Australian and New Zealand companies are contributing to a US$320 billion cloud utilisation black hole as they struggle to activate investment commitments, security and governance, despite ramping up cloud spending in recent years, according to the Cloud Radar 2023 report by the Infosys Knowledge Institute.
The research found companies have moved beyond using cloud for simple storage and cost-cutting and now rely on it for sophisticated solutions, business growth and transformation. In fact, their optimism and success in securing funding has led to overinvestment in cloud, while they could be better off using the resources they already have more efficiently.
Dark cloud hanging over digitisation
More than three in five (63%) of the of the 283 enterprise leaders surveyed by Infosys in Australia and New Zealand reported they were using less than half of the cloud capacity they had committed to. This was despite two in three increasing cloud spend last year (68%), with even more planning to increase spend next year (71%), at a rate slightly below the global average (79%).
The report uncovered a $321.4 billion gap among global enterprises from unused cloud commitments across the big three Google Cloud ($64b), AWS ($110b) and Azure ($54b) as well as other cloud providers ($92b). While this provides a short-term boost to the balance sheet, the challenge for organisations is that it could lead to higher costs in the coming years as they renegotiate with cloud providers from a point of weakness.
Governance growing pains
A decade into most large enterprises commencing their cloud journey in the region, the study of 2,500+ business executives from $500m+ revenue companies in the US, UK, France, Germany and Nordic Countries found leaders in Australia and New Zealand were struggling with the same maturity challenges as their global peers.
AUS/NZ enterprise leaders revealed a significant gap with cloud governance, as more than two in five (42%) allow anyone to add new cloud and less than one in five (18%) requiring a business case for new cloud investments.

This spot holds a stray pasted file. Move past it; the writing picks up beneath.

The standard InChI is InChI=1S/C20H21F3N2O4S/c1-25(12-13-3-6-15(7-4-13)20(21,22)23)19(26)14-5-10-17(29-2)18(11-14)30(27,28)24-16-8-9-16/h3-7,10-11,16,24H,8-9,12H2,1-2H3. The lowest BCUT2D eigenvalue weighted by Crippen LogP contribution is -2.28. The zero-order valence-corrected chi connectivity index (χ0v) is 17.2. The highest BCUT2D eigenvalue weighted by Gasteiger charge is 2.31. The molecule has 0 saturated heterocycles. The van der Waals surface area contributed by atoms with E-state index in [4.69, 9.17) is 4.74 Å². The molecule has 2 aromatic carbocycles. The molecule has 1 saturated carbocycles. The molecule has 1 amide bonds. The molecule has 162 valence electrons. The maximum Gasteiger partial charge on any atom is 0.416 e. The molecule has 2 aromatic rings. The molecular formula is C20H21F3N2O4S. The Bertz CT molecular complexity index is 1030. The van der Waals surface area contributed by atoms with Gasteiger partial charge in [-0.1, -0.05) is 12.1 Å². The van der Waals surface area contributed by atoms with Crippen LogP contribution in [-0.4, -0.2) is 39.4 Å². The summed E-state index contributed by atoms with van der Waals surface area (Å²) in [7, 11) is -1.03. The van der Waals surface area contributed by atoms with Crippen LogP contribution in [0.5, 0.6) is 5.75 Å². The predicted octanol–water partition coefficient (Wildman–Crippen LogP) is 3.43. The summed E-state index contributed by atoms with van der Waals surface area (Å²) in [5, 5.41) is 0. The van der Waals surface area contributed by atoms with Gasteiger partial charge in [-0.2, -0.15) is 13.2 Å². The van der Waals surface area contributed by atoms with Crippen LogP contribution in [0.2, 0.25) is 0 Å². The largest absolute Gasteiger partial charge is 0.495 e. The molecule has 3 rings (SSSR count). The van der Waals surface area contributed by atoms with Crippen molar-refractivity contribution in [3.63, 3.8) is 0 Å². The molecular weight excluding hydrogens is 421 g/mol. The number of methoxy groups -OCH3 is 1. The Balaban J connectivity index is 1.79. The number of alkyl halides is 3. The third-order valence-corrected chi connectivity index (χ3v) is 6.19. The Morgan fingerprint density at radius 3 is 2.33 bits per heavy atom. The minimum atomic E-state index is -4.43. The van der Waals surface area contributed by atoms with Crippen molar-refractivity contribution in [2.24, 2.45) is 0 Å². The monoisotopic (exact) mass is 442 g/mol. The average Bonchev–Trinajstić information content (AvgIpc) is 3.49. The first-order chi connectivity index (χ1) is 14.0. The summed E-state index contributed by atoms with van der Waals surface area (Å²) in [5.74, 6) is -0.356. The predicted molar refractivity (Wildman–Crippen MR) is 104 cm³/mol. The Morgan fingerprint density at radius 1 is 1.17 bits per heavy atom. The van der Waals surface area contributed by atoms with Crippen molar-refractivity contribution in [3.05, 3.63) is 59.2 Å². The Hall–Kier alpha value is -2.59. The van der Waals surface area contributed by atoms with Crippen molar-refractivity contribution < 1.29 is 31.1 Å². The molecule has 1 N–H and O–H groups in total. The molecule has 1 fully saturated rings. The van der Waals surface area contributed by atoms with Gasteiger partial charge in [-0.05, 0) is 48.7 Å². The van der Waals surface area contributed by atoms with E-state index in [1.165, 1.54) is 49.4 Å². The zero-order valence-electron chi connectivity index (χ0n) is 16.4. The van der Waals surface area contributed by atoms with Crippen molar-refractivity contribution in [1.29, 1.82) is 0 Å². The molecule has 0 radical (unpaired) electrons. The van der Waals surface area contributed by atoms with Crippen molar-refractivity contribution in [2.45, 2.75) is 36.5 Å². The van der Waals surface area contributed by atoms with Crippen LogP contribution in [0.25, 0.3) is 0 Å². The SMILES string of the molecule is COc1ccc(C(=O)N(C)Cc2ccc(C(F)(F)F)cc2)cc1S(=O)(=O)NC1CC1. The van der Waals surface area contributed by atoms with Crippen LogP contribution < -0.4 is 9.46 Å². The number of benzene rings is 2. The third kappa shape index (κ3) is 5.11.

Evolving operating model motivations
As a result, almost four in five (78%) of AUS/NZ enterprises have more than three cloud providers with more than half of global enterprises (53%) saying they struggle to monitor costs in this environment. Fortunately, cost is no longer the main reason why businesses in Australia and New Zealand are moving to the cloud. Instead, growth and transformation are now the most common motivators. This includes:
Replacing or updating systems 19% Enabling a new revenue stream 18% Integrating business subsidiaries or acquisitions 17% Accessing new technology or software development capabilities 15%
The study found almost half (48%) of Aus/NZ enterprises are a decade or more into their cloud journey, with the majority (51%) commencing between 2011 and 2015. With this level of maturity, its no surprise Aus/NZ companies reported very good effectiveness (92%) across their cloud migration efforts but reported that integrating business subsidiaries or acquisitions was the area in need of biggest improvement.
"Our research shows that Australian and New Zealand businesses are fully on board with the idea of becoming cloud-first enterprises, but they are facing challenges in implementing this strategy," says Ashok Mysore, Vice President, Infosys, and Regional Head - Delivery & Operations, Australia & New Zealand.
"Enterprise leaders in Australia and New Zealand are facing the same cloud maturity challenges as the rest of the world, with a significant gap between commitments and cloud utilisation," he says.
"While this is a short-term benefit to the balance sheet in a time of economic uncertainty, the cloud build-up on the horizon should serve as a warning, with forecast cost pressures and tougher contract negotiations coming," says Mysore.
"We have seen this local drive to fast-track cloud projects across our enterprise customers in Australia and New Zealand with greater demand for cloud squads to build and accelerate cloud solutions."